Then the tool targeted groups of elements. It starts with the pair of elements that are mostly used in combination and then proceeds by adding the element most frequently used with that combination, and so on. The tool then automatically generates sets of elements and calculates the percentage of occurrence in the model collection. In addition, to represent these combinations, a funnel graph is automatically generated. Finally, two reports are generated: one with the confusion matrix containing the Pearson coefficient values of each pair of elements, and the second one containing the percentage values of the most used sets of elements in the collection.

BPMN Syntactic Validation

This analysis focuses on handling the syntactic violations that can occur in the BPMN models. To check whether the collected models include syntactic errors, BPMN Inspector compares each model with the standard BPMN XML schema provided by the OMG group. To do such an analysis, we developed a BPMN schema validator. The validator analyzes the entire collection and detects whether a model is syntactically valid or not. It generates a .csv report containing the list of the models analyzed and if invalid, also an array of the errors related to the model. In the web application, is automatically generated a histogram chart displays the type of errors and their count, along with a table that includes the error code and a link to the XMLdation wiki site providing a detailed description of the error.

BPMN Good Modeling Practices

Finally, the last analysis investigates if the model’s collection adheres to a set of established good modeling practices defined by this work. To do that, BPMN Inspector integrates a tool called BEBoP (understandaBility vErifier for Business Process models). BEBoP is a tool that verifies the understandability of business process models, ensuring that they have been designed according to established good modeling practices. It automatically checks whether a model adheres to these practices. BPMN Inspector performs such an analysis for each model considering a set of forty good modeling practices and generates a .csv report containing boolean values to evaluate the model’s adherence to each guideline.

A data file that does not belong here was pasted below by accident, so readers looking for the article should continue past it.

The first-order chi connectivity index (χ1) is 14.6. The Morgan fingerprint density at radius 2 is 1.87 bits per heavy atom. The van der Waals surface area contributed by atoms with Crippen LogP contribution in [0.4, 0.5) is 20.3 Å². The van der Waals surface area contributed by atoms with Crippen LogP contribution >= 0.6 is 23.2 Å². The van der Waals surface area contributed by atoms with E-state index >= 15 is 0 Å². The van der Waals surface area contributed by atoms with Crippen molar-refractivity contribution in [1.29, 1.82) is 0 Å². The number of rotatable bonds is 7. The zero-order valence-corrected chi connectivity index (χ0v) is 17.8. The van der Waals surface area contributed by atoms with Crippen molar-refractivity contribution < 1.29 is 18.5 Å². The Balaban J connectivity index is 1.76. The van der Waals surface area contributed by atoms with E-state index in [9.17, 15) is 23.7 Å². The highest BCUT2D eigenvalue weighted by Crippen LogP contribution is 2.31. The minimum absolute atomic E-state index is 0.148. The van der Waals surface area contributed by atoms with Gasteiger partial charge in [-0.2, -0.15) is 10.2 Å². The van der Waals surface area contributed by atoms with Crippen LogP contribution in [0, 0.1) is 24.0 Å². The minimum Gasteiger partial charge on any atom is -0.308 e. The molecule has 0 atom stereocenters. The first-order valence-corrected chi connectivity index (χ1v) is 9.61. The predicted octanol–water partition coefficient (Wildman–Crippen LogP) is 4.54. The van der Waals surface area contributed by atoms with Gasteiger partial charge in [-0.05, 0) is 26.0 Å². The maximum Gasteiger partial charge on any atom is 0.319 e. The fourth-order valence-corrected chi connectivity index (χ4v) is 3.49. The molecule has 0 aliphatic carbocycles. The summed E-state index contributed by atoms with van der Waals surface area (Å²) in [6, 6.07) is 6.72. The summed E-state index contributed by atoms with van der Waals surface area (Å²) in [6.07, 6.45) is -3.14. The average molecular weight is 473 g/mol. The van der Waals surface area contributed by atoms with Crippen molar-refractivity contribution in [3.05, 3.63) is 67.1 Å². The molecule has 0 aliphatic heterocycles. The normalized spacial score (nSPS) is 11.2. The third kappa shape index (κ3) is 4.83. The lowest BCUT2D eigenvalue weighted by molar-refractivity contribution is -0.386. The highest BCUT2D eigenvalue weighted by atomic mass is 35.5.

In the web application, a radar graph is generated to indicate the violation of good modeling practices in terms of percentage, considering the total number of models in the collection.

How To Run

There are several ways to use BPMN Inspector:

  • Pulling the Docker image from DockerHub;
  • Clone the GitHub repository and run the tool in local by executing the following comand:

Once launched, the application will be available at http://localhost:8080.

  • Creating the Docker image from the main folder of the project by executing the following comand:
docker build -t bpmn-inspector-image .
  • Run the Docker container from the main folder of the project by executing the following comand:
docker run -p 8080:8080 bpmn-inspector

Once launched, the application will be available at http://localhost:8080.



To refers to BPMN Inspector you can cite the following research paper on which the tool was adopted:

  • Compagnucci, I., Corradini, F., Fornari, F., & Re, B. (2023). A Study on the Usage of the BPMN Notation for Designing Process Collaboration, Choreography, and Conversation Models. In Business & Information Systems Engineering on the special issue “The Impact of the Business Process Model and Notation.”
  • Compagnucci, I., Corradini, F., Fornari, F., & Re, B. (2021). Trends on the Usage of BPMN 2.0 from Publicly Available Repositories. In International Conference on Perspectives in Business Informatics Research, LNBIP (Vol. 430, pp. 84–99). Springer.


BPMN Inspector is under the MIT license.